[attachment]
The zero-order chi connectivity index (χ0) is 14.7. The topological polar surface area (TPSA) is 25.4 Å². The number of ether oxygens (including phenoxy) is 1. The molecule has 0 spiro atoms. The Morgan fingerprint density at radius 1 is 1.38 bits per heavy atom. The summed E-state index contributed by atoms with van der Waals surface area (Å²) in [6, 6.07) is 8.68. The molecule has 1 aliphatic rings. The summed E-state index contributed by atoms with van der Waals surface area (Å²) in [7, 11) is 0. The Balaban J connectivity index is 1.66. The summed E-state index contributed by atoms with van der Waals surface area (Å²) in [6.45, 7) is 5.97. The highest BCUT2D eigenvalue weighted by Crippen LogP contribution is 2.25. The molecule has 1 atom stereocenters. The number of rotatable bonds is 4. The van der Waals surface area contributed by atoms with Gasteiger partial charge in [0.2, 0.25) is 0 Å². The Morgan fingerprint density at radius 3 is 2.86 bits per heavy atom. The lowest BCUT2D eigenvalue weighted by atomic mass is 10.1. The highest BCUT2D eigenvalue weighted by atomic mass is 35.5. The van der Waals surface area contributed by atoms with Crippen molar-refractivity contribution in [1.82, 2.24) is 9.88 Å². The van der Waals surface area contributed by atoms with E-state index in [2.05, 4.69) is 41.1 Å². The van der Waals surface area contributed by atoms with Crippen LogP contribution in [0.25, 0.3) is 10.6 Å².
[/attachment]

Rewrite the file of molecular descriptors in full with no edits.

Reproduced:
The zero-order chi connectivity index (χ0) is 14.7. The topological polar surface area (TPSA) is 25.4 Å². The number of ether oxygens (including phenoxy) is 1. The molecule has 0 spiro atoms. The Morgan fingerprint density at radius 1 is 1.38 bits per heavy atom. The summed E-state index contributed by atoms with van der Waals surface area (Å²) in [6, 6.07) is 8.68. The molecule has 1 aliphatic rings. The summed E-state index contributed by atoms with van der Waals surface area (Å²) in [7, 11) is 0. The Balaban J connectivity index is 1.66. The summed E-state index contributed by atoms with van der Waals surface area (Å²) in [6.45, 7) is 5.97. The highest BCUT2D eigenvalue weighted by Crippen LogP contribution is 2.25. The molecule has 1 atom stereocenters. The number of rotatable bonds is 4. The van der Waals surface area contributed by atoms with Gasteiger partial charge in [0.2, 0.25) is 0 Å². The Morgan fingerprint density at radius 3 is 2.86 bits per heavy atom. The lowest BCUT2D eigenvalue weighted by atomic mass is 10.1. The highest BCUT2D eigenvalue weighted by atomic mass is 35.5. The van der Waals surface area contributed by atoms with Crippen molar-refractivity contribution in [1.82, 2.24) is 9.88 Å². The van der Waals surface area contributed by atoms with E-state index in [2.05, 4.69) is 41.1 Å². The van der Waals surface area contributed by atoms with Crippen LogP contribution in [0.25, 0.3) is 10.6 Å².